Q&A: Paying Off Debt In Full

Dear Liz: In January, I used financing to buy a used car, and now I have about $8,000 left to pay off. I recently received a windfall and can pay off that debt in full. Is there any reason to not go ahead and do that? This car loan is my only current debt. However, I do anticipate buying a home and thus getting a mortgage in the near future. Additionally, would paying off the car loan help lower my auto insurance payment?

Answer: Having an open installment loan showing on your credit reports can help your scores, according to credit expert Barry Paperno, who used to work for leading credit scoring firm FICO. But paying it off shouldn't hurt you much if at all. By contrast, paying off revolving debts such as credit card balances can give a real boost to your scores.

Paying off the loan should save you some interest and eliminating the payment could help you qualify for a bigger mortgage. Those are real advantages. Still, there may be better uses for your windfall. Are you taking full advantage of your 401(k) match, if your company offers one? If you don't have a workplace retirement plan, are you contributing to an IRA? Do you have an emergency fund?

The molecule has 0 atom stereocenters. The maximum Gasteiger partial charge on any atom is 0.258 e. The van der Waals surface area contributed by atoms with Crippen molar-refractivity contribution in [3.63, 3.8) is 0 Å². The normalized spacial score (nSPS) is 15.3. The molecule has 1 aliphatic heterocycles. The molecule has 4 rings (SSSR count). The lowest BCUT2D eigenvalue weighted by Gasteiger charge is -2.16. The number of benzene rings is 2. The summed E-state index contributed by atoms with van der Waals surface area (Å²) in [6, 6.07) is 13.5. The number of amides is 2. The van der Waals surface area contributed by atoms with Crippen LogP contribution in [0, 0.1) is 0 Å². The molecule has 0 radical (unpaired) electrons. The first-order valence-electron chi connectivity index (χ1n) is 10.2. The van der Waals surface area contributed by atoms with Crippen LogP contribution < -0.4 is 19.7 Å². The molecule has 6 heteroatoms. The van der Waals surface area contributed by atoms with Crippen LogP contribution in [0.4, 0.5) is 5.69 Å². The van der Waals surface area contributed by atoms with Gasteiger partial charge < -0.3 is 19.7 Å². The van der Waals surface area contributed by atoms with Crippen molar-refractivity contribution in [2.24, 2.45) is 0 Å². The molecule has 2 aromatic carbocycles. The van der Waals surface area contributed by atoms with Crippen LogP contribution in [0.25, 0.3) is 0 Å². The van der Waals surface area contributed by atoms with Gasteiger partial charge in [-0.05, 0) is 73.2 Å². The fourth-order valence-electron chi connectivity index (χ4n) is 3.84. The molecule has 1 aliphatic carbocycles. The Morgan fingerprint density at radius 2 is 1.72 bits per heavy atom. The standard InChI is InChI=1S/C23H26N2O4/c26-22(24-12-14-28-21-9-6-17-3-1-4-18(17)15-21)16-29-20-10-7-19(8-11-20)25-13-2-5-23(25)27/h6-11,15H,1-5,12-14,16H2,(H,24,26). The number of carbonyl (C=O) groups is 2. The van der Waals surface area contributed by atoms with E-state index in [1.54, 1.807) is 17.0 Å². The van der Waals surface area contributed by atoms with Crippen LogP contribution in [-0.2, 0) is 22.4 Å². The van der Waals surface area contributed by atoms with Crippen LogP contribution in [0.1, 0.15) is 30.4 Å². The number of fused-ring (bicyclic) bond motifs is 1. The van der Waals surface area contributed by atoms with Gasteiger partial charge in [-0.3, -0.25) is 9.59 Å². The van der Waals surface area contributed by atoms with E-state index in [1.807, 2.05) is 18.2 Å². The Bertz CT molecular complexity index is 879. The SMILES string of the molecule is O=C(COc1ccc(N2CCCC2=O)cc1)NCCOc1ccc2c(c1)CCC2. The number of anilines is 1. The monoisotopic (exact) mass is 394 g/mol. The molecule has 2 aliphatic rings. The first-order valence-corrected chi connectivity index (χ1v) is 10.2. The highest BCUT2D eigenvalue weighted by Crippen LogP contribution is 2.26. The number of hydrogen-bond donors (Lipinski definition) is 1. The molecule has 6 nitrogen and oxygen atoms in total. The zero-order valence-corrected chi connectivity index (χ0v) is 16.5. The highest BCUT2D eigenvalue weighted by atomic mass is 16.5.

A paid-off car doesn't automatically qualify for lower insurance rates. You can consider dropping collision and comprehensive coverage on older cars, since you're no longer required to carry that coverage, but make sure that you're comfortable with the risk of not getting anything from your own insurer to repair or replace your car if, for example, you cause an accident and your car is damaged.

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